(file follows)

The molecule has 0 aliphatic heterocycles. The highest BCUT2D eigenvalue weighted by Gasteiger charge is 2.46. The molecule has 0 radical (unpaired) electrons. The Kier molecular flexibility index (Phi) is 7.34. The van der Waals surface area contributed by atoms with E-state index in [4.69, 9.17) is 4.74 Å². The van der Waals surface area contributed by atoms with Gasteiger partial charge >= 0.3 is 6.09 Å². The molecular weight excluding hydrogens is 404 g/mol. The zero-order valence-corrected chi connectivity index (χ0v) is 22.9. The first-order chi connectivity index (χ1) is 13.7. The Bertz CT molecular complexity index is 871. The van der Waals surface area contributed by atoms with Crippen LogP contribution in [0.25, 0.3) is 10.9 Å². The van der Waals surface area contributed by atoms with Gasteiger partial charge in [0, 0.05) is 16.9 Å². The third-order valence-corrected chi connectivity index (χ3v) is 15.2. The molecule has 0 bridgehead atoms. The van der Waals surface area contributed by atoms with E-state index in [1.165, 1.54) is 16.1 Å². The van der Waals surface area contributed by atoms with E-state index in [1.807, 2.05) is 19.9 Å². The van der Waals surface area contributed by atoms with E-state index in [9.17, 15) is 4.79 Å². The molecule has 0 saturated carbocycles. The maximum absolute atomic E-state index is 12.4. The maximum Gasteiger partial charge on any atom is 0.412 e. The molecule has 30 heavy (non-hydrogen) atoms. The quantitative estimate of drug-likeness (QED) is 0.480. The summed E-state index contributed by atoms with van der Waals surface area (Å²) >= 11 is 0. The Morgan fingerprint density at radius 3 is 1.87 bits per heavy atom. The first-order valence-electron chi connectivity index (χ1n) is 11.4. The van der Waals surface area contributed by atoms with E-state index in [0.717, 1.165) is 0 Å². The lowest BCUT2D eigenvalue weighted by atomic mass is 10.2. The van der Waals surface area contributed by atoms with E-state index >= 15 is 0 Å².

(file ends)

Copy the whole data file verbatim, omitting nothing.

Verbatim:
The molecule has 0 aliphatic heterocycles. The highest BCUT2D eigenvalue weighted by Gasteiger charge is 2.46. The molecule has 0 radical (unpaired) electrons. The Kier molecular flexibility index (Phi) is 7.34. The van der Waals surface area contributed by atoms with E-state index in [4.69, 9.17) is 4.74 Å². The van der Waals surface area contributed by atoms with Gasteiger partial charge >= 0.3 is 6.09 Å². The molecular weight excluding hydrogens is 404 g/mol. The zero-order valence-corrected chi connectivity index (χ0v) is 22.9. The first-order chi connectivity index (χ1) is 13.7. The Bertz CT molecular complexity index is 871. The van der Waals surface area contributed by atoms with Crippen LogP contribution in [0.25, 0.3) is 10.9 Å². The van der Waals surface area contributed by atoms with Gasteiger partial charge in [0, 0.05) is 16.9 Å². The third-order valence-corrected chi connectivity index (χ3v) is 15.2. The molecule has 0 bridgehead atoms. The van der Waals surface area contributed by atoms with E-state index in [1.165, 1.54) is 16.1 Å². The van der Waals surface area contributed by atoms with E-state index in [1.807, 2.05) is 19.9 Å². The van der Waals surface area contributed by atoms with E-state index in [9.17, 15) is 4.79 Å². The molecule has 0 saturated carbocycles. The maximum absolute atomic E-state index is 12.4. The maximum Gasteiger partial charge on any atom is 0.412 e. The molecule has 30 heavy (non-hydrogen) atoms. The quantitative estimate of drug-likeness (QED) is 0.480. The summed E-state index contributed by atoms with van der Waals surface area (Å²) >= 11 is 0. The Morgan fingerprint density at radius 3 is 1.87 bits per heavy atom. The first-order valence-electron chi connectivity index (χ1n) is 11.4. The van der Waals surface area contributed by atoms with E-state index in [0.717, 1.165) is 0 Å². The lowest BCUT2D eigenvalue weighted by atomic mass is 10.2. The van der Waals surface area contributed by atoms with E-state index >= 15 is 0 Å².